I see Web 2.0 as a revolution. Not in the vein of the Gutenberg Press, more along the lines of what happened when artists in Medieval Europe stopped using tempera paint and started using oils. If you were a painter in the Middle Ages, you used a very difficult to work with medium called egg tempera. The egg acted as a binding agent to the pigments. This sucked. The stuff went bad over night, it had to mixed up in little batches and pigment was so expensive and hard to get during this time that if an artist mixed up too much, it was a waste.

Then, in the Netherlands at the beginning of the Renaissance, the practice of mixing pigments with slow drying oils such as linseed became popular. This changed everything. Artists could mix up large amounts of the stuff. Trade routes opened and pigments became cheaper and more easily attained. The physical process of painting became easier. People didn't have to know arcane paint recipes, they could just buy it and do it. Artists didn't have to understand every single stinking step in the manufacture and application of snooty egg tempera. This change in medium and its ease of distribution leveled the playing field, allowing people with a vision to create without having the limitations of the medium tripping them up.

I see a correlation between egg tempera and the difficult process of building and maintaining a web presence the old way, i.e. owning or buying server space, hosting your own video and pictures, writing your own html code, actively collecting and organizing all your contacts. I see oils as being the easy to use 2.0 applications that move the power of communication out of the hands of the few and into the realm of the many.

Friday, February 8, 2008

s544 #4

I was grabbing a quick dinner at Henry's last night when an acquaintance walked up to my booth and set a cd of his latest poetic work down on my table. He retreated quickly, saying as he walked away,"This is some of my latest stuff." I don't know the guy very well, but our paths cross occasionally and I was intrigued. The whole interaction was interesting to me, talk about peer to peer file sharing. It couldn't have been more direct unless he sat down and recited the poems into my ear as I sat chewing away at my salad.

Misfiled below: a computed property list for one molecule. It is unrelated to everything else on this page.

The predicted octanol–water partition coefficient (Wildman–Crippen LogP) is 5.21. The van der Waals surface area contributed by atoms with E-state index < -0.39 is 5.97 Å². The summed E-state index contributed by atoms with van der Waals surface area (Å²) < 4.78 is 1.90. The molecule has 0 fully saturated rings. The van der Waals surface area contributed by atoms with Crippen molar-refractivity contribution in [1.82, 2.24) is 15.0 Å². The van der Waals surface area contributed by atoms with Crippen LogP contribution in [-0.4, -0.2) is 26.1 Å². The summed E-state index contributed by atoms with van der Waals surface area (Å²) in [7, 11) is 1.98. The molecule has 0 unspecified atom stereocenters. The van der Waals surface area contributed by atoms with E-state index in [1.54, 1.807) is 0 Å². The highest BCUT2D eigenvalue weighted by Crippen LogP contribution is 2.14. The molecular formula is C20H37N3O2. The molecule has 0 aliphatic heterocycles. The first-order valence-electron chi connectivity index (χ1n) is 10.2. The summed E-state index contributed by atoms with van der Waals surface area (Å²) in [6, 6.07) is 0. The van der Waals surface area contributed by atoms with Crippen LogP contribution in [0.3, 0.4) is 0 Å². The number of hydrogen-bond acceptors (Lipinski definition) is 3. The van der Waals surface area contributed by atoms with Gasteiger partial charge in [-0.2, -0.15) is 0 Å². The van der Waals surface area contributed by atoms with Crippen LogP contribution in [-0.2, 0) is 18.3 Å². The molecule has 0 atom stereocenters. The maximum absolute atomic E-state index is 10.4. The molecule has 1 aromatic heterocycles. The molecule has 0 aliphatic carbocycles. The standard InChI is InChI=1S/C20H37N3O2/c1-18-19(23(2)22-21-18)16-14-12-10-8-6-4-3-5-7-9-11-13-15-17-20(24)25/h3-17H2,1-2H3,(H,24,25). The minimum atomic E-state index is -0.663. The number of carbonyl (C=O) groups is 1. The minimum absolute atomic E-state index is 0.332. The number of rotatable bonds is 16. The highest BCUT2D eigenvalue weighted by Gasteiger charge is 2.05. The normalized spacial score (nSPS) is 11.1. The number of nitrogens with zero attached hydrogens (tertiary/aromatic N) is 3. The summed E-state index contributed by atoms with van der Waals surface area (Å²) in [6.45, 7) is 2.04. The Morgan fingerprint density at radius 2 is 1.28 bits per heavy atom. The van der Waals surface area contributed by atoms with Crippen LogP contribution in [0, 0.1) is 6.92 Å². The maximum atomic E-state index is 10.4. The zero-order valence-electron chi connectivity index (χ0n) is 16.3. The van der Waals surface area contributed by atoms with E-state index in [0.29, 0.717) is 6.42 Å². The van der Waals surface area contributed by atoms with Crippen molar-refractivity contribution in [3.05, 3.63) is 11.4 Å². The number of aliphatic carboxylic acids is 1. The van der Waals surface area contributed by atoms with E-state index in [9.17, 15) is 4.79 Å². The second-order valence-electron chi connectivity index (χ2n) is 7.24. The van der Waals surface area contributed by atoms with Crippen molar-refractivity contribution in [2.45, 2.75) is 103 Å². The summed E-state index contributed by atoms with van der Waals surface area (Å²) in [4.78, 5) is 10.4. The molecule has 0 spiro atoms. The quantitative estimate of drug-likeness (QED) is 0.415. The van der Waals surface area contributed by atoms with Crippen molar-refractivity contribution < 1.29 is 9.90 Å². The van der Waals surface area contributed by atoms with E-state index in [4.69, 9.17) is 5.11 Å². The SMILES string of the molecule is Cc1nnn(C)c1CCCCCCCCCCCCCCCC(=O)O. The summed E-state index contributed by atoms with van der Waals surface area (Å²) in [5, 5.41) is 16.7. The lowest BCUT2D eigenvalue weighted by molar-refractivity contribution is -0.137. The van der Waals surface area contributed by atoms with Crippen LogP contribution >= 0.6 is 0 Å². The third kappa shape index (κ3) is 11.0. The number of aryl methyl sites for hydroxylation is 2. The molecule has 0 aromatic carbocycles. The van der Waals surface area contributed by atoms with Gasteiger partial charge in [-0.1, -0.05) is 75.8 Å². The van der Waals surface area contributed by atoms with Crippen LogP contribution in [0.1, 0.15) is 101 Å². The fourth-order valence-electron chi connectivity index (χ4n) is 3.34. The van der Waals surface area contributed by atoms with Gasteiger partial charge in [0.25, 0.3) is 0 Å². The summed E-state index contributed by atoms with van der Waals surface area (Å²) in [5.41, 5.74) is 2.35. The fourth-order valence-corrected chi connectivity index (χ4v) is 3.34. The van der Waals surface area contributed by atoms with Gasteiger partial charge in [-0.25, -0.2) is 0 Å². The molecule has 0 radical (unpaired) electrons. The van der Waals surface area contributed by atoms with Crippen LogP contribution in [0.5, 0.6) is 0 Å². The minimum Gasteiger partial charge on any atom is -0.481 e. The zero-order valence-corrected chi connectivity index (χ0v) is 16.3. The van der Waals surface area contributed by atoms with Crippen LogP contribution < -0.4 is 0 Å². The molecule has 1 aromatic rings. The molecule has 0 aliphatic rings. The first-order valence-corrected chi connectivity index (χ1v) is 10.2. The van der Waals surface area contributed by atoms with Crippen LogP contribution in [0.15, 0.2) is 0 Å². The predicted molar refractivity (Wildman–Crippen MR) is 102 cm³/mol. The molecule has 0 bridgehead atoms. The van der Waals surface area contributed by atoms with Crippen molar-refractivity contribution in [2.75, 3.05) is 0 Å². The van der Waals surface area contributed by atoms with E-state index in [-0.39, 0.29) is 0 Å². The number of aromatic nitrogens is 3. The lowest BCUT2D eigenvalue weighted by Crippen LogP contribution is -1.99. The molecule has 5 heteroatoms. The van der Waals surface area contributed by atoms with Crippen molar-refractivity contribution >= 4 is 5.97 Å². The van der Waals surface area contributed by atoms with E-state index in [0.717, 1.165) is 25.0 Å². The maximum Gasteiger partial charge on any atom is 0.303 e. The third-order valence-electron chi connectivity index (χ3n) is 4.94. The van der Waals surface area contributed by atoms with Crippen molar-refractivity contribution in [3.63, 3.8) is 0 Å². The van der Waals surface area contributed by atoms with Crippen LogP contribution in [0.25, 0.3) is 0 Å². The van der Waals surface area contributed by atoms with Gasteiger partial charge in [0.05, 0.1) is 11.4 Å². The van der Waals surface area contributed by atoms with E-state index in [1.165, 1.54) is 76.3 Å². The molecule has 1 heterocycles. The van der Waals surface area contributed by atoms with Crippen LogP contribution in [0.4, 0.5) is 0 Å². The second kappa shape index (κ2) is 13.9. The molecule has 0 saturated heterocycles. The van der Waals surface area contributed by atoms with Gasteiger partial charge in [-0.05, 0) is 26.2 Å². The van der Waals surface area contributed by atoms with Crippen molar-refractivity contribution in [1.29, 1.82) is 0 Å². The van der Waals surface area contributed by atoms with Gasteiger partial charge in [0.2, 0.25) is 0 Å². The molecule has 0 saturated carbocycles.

While I respect the guerrilla marketing technique of handing your work to someone in person, I was less impressed by the packaging. Sharpie on a CD-r in a plastic sleeve. This gets to the core of my posting today. You have to be able to effectively market your service/idea/vision/work. I think there is a resistance to hustling in my life, my library department and my library. It seems, er, unseemly to worry about gussying up your pure information so that people will want it. They should want it based on its academic merits. I know, I get it, I feel the same way, but not all advertising is evil. Making someone feel fat or unattractive so they buy something symbolic yet useless is an abuse of power. Persuading someone to use your service to increase their access to life enhancing information is almost a mandate.

But back to the poet. As I sat there looking at his offering, turning it over in my hands and my mind, I felt compelled to help him. Perhaps use my computer and my printing press to whip up some unbelievably compulsively over-designed CD case/objet d'art. Would that be offensive to him? Or would it be as inspiring to him as it had been to me?